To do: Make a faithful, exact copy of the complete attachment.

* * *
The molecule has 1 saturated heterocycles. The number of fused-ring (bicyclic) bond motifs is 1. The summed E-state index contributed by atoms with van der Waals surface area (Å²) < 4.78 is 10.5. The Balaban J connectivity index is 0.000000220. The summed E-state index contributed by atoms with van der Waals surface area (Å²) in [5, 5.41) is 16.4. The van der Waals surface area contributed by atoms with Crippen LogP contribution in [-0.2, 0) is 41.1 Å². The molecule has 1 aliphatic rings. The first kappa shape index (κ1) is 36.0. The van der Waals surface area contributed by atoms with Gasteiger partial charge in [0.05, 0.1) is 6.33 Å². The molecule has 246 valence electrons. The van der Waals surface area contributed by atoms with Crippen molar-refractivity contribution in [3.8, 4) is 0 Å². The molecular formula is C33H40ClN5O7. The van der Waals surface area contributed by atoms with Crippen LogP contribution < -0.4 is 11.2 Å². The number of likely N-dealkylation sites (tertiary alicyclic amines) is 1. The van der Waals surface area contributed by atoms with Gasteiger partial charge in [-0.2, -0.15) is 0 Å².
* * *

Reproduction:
The molecule has 1 saturated heterocycles. The number of fused-ring (bicyclic) bond motifs is 1. The summed E-state index contributed by atoms with van der Waals surface area (Å²) < 4.78 is 10.5. The Balaban J connectivity index is 0.000000220. The summed E-state index contributed by atoms with van der Waals surface area (Å²) in [5, 5.41) is 16.4. The van der Waals surface area contributed by atoms with Crippen LogP contribution in [-0.2, 0) is 41.1 Å². The molecule has 1 aliphatic rings. The first kappa shape index (κ1) is 36.0. The van der Waals surface area contributed by atoms with Gasteiger partial charge in [0.05, 0.1) is 6.33 Å². The molecule has 246 valence electrons. The van der Waals surface area contributed by atoms with Crippen molar-refractivity contribution in [3.8, 4) is 0 Å². The molecular formula is C33H40ClN5O7. The van der Waals surface area contributed by atoms with Crippen LogP contribution < -0.4 is 11.2 Å². The number of likely N-dealkylation sites (tertiary alicyclic amines) is 1. The van der Waals surface area contributed by atoms with Gasteiger partial charge in [-0.2, -0.15) is 0 Å².